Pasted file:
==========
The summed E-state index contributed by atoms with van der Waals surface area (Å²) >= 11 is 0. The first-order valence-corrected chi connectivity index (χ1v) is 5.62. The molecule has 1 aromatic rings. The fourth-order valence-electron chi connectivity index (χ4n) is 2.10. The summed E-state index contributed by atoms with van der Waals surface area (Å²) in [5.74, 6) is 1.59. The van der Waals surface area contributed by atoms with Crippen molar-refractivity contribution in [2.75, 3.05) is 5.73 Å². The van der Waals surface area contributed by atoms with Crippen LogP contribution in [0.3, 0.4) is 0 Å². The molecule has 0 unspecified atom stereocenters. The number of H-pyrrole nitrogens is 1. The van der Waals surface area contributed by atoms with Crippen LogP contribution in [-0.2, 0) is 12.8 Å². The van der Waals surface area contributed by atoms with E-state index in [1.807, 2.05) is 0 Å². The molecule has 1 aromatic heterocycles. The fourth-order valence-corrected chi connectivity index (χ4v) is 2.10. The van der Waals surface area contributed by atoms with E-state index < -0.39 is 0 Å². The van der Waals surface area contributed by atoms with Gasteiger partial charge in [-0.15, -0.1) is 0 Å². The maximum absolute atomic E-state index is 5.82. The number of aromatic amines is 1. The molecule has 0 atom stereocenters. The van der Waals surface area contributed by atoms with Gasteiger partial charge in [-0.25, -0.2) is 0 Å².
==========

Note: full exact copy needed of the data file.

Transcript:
The summed E-state index contributed by atoms with van der Waals surface area (Å²) >= 11 is 0. The first-order valence-corrected chi connectivity index (χ1v) is 5.62. The molecule has 1 aromatic rings. The fourth-order valence-electron chi connectivity index (χ4n) is 2.10. The summed E-state index contributed by atoms with van der Waals surface area (Å²) in [5.74, 6) is 1.59. The van der Waals surface area contributed by atoms with Crippen molar-refractivity contribution in [2.75, 3.05) is 5.73 Å². The van der Waals surface area contributed by atoms with Crippen LogP contribution in [0.3, 0.4) is 0 Å². The molecule has 0 unspecified atom stereocenters. The number of H-pyrrole nitrogens is 1. The van der Waals surface area contributed by atoms with Crippen LogP contribution in [-0.2, 0) is 12.8 Å². The van der Waals surface area contributed by atoms with E-state index in [1.807, 2.05) is 0 Å². The molecule has 1 aromatic heterocycles. The fourth-order valence-corrected chi connectivity index (χ4v) is 2.10. The van der Waals surface area contributed by atoms with E-state index < -0.39 is 0 Å². The van der Waals surface area contributed by atoms with Gasteiger partial charge in [-0.15, -0.1) is 0 Å². The maximum absolute atomic E-state index is 5.82. The number of aromatic amines is 1. The molecule has 0 atom stereocenters. The van der Waals surface area contributed by atoms with Gasteiger partial charge in [-0.25, -0.2) is 0 Å².